Aug. 17 (Bloomberg) — Afghanistan’s former foreign minister Abdullah Abdullah says he can block President Hamid Karzai from winning a second term this week in an election critical to U.S.-led efforts to stabilize the war-torn country.
“Week by week, we are seeing increased support, especially among young voters, and the race has become even,” Abdullah said in an interview before a final rally today at Kabul’s main sports stadium. Thousands of supporters, mostly young men, cheered Abdullah at the meeting and then formed columns of marchers and vehicles that wound through city streets, chanting his name and waving flags.
Polls show that Abdullah and Karzai are likely to face a runoff by topping the field of almost 40 candidates on Aug. 20, with neither winning the majority needed for election. This weekend’s car bombing in Kabul and rocket attacks in Kandahar underscored threats by militants to disrupt the ballot. The election is central to the Obama administration’s effort to build an Afghan government strong enough to prevent the Taliban from providing a base for al-Qaeda.
The polls, plus large crowds at Abdullah’s campaign rallies, suggest that Karzai will fall short of an election majority, “as long as there is no massive fraud,” said Peter Tomsen, a retired U.S. ambassador and former special envoy to Afghanistan. Karzai would face Abdullah in the runoff, possibly in October.
“The result of a runoff is really impossible to predict,” Tomsen said in a telephone interview from Washington.
If elected, Abdullah, 48, “would be a comfortable partner for the United States,” Tomsen said. “Like Karzai, Abdullah has a pro-Western, democratic orientation.”
Abdullah’s campaign positions are similar to those put forward by 51-year-old Karzai. Both call for rooting out the corruption that Afghans say permeates the government, and promise to seek reconciliation with at least some of the Taliban.
“I blame Karzai for not being a leader, and for failing to build an effective government,” Abdullah said.
Two opinion surveys published last week by U.S. research groups indicated that Abdullah had broken away from a pack of candidates in mid-July to become the president’s chief rival. Karzai was favored by 44 percent of voters, compared with 26 percent for Abdullah, in a poll released by the Washington-based International Republican Institute, one of several groups monitoring the election.
“We are not worried about these polls and we’re very confident that President Karzai will win,” said Sediq Seddiqi, a spokesman for HYPERLINK “http://www.president.gov.af/” t “_blank” his campaign. Each poll interviewed more than 2,000 Afghans nationwide and listed a margin of error of less than 2 percent.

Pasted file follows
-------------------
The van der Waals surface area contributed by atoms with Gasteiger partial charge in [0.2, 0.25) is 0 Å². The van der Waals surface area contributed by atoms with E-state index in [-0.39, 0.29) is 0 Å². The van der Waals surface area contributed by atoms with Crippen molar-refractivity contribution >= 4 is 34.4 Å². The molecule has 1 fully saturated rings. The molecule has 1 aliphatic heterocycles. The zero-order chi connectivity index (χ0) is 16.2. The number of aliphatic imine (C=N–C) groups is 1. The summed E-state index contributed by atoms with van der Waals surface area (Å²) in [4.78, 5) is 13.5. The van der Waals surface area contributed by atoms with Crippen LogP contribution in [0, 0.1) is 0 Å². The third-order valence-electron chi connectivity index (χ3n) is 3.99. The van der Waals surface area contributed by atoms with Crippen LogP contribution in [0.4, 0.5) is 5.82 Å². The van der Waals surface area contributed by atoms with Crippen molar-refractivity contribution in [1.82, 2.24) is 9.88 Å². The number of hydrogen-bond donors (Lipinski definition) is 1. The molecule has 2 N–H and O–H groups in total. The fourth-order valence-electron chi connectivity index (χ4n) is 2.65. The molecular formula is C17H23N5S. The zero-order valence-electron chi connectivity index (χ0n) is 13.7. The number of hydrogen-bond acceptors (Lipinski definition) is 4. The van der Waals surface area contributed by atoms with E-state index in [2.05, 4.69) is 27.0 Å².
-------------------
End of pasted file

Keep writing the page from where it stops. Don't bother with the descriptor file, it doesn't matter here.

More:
Karzai held official meetings and did not plan to campaign on the final day of the race, Seddiqi said.
While many Afghans express frustration with the growing war under Karzai and the slow pace of reconstruction, a survey by Washington-based Glevum Associates found two-thirds of respondents saying they still have a favorable view of Karzai.
A suicide car bombing on Aug. 15 near the U.S. Embassy and the main North Atlantic Treaty Organization base in Kabul killed seven people and injured 91 others, reinforcing concern the Taliban may stage attacks on election day. Insurgents refrained from such strikes during Afghanistan’s first two national elections in 2004 and 2005.
The war has intensified throughout Karzai’s rule, with the Taliban having taken control of most of rural southern Afghanistan. Britain said July 30 its forces fighting under NATO command in Afghanistan are this year suffering their highest casualties of the war.
As with any candidate for national leadership, Abdullah must straddle a divide between ethnic Pashtuns, Afghanistan’s largest group, and non-Pashtuns who live in the center and north.
While Abdullah is from an ethnically mixed Tajik-Pashtun family, his political base is among the Tajiks of the northeast. He trained as an ophthalmologist and in the 1980s war against Soviet occupation was an aide to the most famous Afghan guerrilla commander, Ahmed Shah Masood.
Although Pashtuns historically have opposed any rule by Tajiks, Abdullah said his campaign is “bridging that divide.” He predicted that many Afghans will break with their habit of voting only for candidates from their ethnic or linguistic group.
Abdullah proposes reducing unemployment by using development funds to hire educated youths as teachers. He also plans to give a higher priority to developing agriculture to create more rural jobs and says he’ll build a network of grain banks to ease regional food shortages.
“People are desperate to see changes — an end to the war and to poverty,” he said. “The political culture is changing. I’ve heard from a lot of Pashtun families whose fathers will vote for Karzai, while the sons will vote for me.”